Automation solutions… Cut Down Loss Of Time, Consequently Improving Productivity And Efficiency Of Operations

By Paromik Chakroborty

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Leading logistics businesses in India are banking on automation to ramp up their productivity while reducing operational costs. Paromik Chakraborty of Electronics For You speaks with Vivekanand, country manager – India and SAARC, GreyOrange, to understand the appropriate use case of automated solutions.

Demo of Butler carrying the mobile storage unit
Demo of Butler carrying the mobile storage unit

Q. What warehouse challenges can goods-to-person automation address?

A. Big warehouses face crucial business challenges during order fulfillment operations. The main challenge is faced by the employees who need to travel across the large area amidst a pool of goods to reach the items needed and bring these back to the consolidation zone.

The employees lose a whopping 70 per cent time in just walking to collect the goods from the shelves. This is almost five to six work hours lost by each person unproductively each day.

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Automation solutions that provide goods-to-person technology cut down loss of time, consequently improving productivity and efficiency of operations. Moreover, manual consolidation has high chances of errors, which can have financial repercussions (like reverse logistics charges, re-shipping charges and the like) as well as pose a risk to brand reliability. These issues can be avoided with intelligent robotic solutions.

Q. How do artificial intelligence (AI)-powered solutions, like Butler, serve the operator?

A. Butler is a robotic platform that enables goods-to-person operation. In a warehouse, the assigned person has to locate items based on an order, place these in the correct consolidation area and consolidate the complete order before it is shipped out. Using this technology, the person does not need to move.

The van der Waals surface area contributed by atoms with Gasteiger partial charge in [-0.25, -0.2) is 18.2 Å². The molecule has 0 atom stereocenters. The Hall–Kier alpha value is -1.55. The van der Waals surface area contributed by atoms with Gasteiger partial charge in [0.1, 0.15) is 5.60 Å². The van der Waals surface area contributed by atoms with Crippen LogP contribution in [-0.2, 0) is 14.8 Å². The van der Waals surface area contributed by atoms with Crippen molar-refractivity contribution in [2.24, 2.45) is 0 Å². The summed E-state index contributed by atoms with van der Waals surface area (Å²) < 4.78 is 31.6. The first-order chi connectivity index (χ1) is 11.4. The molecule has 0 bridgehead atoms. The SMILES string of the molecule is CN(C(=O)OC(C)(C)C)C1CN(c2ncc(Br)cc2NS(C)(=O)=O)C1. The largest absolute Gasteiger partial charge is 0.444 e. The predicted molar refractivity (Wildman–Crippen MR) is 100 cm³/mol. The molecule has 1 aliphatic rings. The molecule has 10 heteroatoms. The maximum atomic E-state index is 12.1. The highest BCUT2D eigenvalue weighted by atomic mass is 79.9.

Storage shelves, which are mobile and contain the goods, are brought to the picking station to select and consolidate the necessary items in required quantities on-the-spot. Once an order is consolidated, the operator confirms it, and shelves are sent back to where these are optimised in the warehouse. Popular items get placed closer to the picking area.

Q. What are the underlying technologies used for such solutions?

A. Technologies used are an amalgamation of robotics with machine learning and AI. For example, Butler’s overall setup consists of the autonomous mobile robot (Butler), a mobile storage unit where goods are kept, an automated charging unit, a pick-put station and the software platform called GreyMatter.

Besides automating operations, robots follow an intelligent and opportunistic charging technology, that is, whenever they are a little low on charge and have no task assigned for a while, they go to charge themselves automatically. GreyMatter software is based on decision science, acting as the brain of the system.

Q. How much increase in capex can businesses expect to undergo in these kinds of investments?